By Democracy Now
Yemen has been the focus of growing international concern over insecurity and Islamist extremism. US officials say the suspect in the failed Christmas Day bombing is now providing valuable intelligence in hunting the US-born Yemeni cleric Anwar al-Awlaki, who the Obama administration has approved for assassination. Democracy Now!’s Anjali Kamat speaks to Yemeni journalist Nasser Arrabyee, who writes for the Dubai-based Gulf News and the Cairo-based Al-Ahram Weekly.
AMY GOODMAN: We turn now to Yemen, which has been the focus of growing international concern over insecurity and Islamist extremism. US officials say the suspect in the failed Christmas Day bombing is now providing valuable intelligence in hunting the US-born Yemeni cleric Anwar al-Awlaki, who the Obama administration has approved for assassination. He’s been accused of having ties to the failed Christmas Day airline bombing, as well as the shooting at Fort Hood.
Well, last week, the Washington Post reported the US military teams and intelligence agencies are deeply involved in secret joint operations with Yemeni troops that have killed scores of people, including civilians and suspected al-Qaeda leaders in recent weeks. The operations have been approved by President Obama and involve several dozen troops from the Joint Special Operations Command, or JSOC.
US ally Saudi Arabia has also launched attacks inside Yemen. Earlier today, Yemeni rebels said Saudi Arabia killed fifteen people in a bombing near the Yemen-Saudi border.
Well, Democracy Now!‘s Anjali Kamat recently spoke to Yemeni journalist Nasser Arrabyee, who writes for the Dubai-based Gulf News and the Cairo-based Al-Ahram Weekly. She asked him about his expectations from a recent international conference on Yemen.
NASSER ARRABYEE: The London conference, which was called by Gordon Brown, the Prime Minister, the British Prime Minister Gordon Brown—the Yemeni people or the—the Yemeni people are expecting from this conference to help Yemen in a way that makes it get out of its problems, not to make it worse. Yemeni people, at the same time, are very concerned that this conference will come out with any sort of direct intervention to Yemen, because this will make it worse and worse.
ANJALI KAMAT: Nasser, Yemen has been very much in the news here in the United States as a haven for al-Qaeda. As a longtime Yemeni journalist, what do you see as the main concerns of people in Yemen?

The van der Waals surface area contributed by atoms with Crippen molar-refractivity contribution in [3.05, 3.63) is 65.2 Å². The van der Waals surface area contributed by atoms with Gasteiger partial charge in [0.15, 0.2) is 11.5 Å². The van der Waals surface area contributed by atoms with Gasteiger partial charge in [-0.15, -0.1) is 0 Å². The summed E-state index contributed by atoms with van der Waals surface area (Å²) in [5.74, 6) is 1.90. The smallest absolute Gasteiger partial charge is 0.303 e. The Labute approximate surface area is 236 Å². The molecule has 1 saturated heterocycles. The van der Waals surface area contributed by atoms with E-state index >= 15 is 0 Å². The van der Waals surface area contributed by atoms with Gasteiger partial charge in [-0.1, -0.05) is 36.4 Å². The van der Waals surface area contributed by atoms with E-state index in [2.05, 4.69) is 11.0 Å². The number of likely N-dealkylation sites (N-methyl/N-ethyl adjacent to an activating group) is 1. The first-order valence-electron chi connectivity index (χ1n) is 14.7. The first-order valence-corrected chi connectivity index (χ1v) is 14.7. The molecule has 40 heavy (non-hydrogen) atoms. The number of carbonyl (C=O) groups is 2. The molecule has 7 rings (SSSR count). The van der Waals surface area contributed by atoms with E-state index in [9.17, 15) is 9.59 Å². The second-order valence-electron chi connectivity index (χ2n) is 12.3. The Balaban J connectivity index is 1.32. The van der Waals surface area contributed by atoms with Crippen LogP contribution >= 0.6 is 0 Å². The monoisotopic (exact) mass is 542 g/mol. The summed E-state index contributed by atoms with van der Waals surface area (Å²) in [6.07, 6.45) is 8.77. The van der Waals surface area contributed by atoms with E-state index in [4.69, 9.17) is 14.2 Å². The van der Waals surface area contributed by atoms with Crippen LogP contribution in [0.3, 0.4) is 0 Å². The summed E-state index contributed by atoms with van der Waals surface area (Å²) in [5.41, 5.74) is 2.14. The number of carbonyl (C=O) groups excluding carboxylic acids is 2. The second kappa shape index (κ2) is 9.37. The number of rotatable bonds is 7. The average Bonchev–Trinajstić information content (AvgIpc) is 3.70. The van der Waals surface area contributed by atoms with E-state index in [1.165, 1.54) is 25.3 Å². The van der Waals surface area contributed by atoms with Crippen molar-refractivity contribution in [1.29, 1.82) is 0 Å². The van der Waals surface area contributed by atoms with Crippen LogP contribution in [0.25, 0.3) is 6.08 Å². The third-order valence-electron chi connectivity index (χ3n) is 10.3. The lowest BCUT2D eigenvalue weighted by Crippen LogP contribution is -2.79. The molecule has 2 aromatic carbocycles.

NASSER ARRABYEE: In fact, Yemen now is facing three challenges at least, mega-challenges, and al-Qaeda is only one of them. But unfortunately, the Western media is focusing only on al-Qaeda. And al-Qaeda maybe is only, as I told you, is only one of these three challenges: I mean, the armed rebellion in the north and the separation calls in the south and al-Qaeda. And also, there is some—the third challenge, which is the economy. There’s a lot of economic problems and economic hardships the people are facing.
ANJALI KAMAT: Can you talk a little bit about each of these challenges? You mentioned four: one being the war in the north, which has been going on since 2004; the separatists in the south; and the presence of al-Qaeda; and also you mentioned the economy. Latest figures I’ve seen, unemployment is up to 40 percent.
NASSER ARRABYEE: Exactly, yes. So, the armed rebellion in the north started in 2004, but it stopped, and it was on and off during this time. But now it started in August, in August 2009, and now it’s still carrying on. It is still going on. And I think now, internally, it is the biggest challenge Yemen is facing. It is the biggest. And I mean for Yemenis, it is the biggest.
And the separation calls in the south is the second challenge Yemen is facing. But as I said, it is not that challenge, because it can be politically solved.